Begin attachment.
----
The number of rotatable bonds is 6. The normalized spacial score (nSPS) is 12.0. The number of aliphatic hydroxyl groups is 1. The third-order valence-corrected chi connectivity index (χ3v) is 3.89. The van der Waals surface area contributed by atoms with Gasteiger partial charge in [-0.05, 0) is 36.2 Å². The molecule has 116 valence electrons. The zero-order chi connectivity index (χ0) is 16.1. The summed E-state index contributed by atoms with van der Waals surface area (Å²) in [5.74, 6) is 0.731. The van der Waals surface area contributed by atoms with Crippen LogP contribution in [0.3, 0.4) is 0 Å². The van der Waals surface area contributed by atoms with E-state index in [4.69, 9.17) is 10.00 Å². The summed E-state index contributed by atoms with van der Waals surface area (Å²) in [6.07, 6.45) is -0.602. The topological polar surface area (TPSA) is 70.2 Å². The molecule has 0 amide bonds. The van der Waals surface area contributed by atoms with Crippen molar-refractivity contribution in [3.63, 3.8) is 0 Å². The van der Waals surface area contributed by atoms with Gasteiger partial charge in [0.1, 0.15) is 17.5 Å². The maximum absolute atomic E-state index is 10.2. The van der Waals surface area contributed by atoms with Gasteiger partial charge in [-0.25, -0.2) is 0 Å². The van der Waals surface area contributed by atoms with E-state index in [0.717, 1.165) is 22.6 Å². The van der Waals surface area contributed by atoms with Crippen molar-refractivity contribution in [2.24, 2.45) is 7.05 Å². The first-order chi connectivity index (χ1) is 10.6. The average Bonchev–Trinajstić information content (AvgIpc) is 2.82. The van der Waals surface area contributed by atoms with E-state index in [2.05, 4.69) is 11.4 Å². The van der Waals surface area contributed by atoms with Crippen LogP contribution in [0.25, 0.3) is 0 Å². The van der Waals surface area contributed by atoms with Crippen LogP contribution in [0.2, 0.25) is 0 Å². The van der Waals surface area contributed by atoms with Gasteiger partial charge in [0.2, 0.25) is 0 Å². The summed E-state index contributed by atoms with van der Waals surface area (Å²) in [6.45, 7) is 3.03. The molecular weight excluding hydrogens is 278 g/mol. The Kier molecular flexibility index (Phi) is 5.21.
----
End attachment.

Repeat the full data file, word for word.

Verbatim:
The number of rotatable bonds is 6. The normalized spacial score (nSPS) is 12.0. The number of aliphatic hydroxyl groups is 1. The third-order valence-corrected chi connectivity index (χ3v) is 3.89. The van der Waals surface area contributed by atoms with Gasteiger partial charge in [-0.05, 0) is 36.2 Å². The molecule has 116 valence electrons. The zero-order chi connectivity index (χ0) is 16.1. The summed E-state index contributed by atoms with van der Waals surface area (Å²) in [5.74, 6) is 0.731. The van der Waals surface area contributed by atoms with Crippen LogP contribution in [0.3, 0.4) is 0 Å². The van der Waals surface area contributed by atoms with E-state index in [4.69, 9.17) is 10.00 Å². The summed E-state index contributed by atoms with van der Waals surface area (Å²) in [6.07, 6.45) is -0.602. The topological polar surface area (TPSA) is 70.2 Å². The molecule has 0 amide bonds. The van der Waals surface area contributed by atoms with Crippen molar-refractivity contribution in [3.63, 3.8) is 0 Å². The van der Waals surface area contributed by atoms with Gasteiger partial charge in [0.1, 0.15) is 17.5 Å². The maximum absolute atomic E-state index is 10.2. The van der Waals surface area contributed by atoms with Gasteiger partial charge in [-0.25, -0.2) is 0 Å². The van der Waals surface area contributed by atoms with E-state index in [0.717, 1.165) is 22.6 Å². The van der Waals surface area contributed by atoms with Crippen molar-refractivity contribution in [2.24, 2.45) is 7.05 Å². The first-order chi connectivity index (χ1) is 10.6. The average Bonchev–Trinajstić information content (AvgIpc) is 2.82. The van der Waals surface area contributed by atoms with E-state index in [2.05, 4.69) is 11.4 Å². The van der Waals surface area contributed by atoms with Crippen LogP contribution in [0.25, 0.3) is 0 Å². The van der Waals surface area contributed by atoms with Crippen LogP contribution in [0.2, 0.25) is 0 Å². The van der Waals surface area contributed by atoms with Gasteiger partial charge in [0.2, 0.25) is 0 Å². The summed E-state index contributed by atoms with van der Waals surface area (Å²) in [6.45, 7) is 3.03. The molecular weight excluding hydrogens is 278 g/mol. The Kier molecular flexibility index (Phi) is 5.21.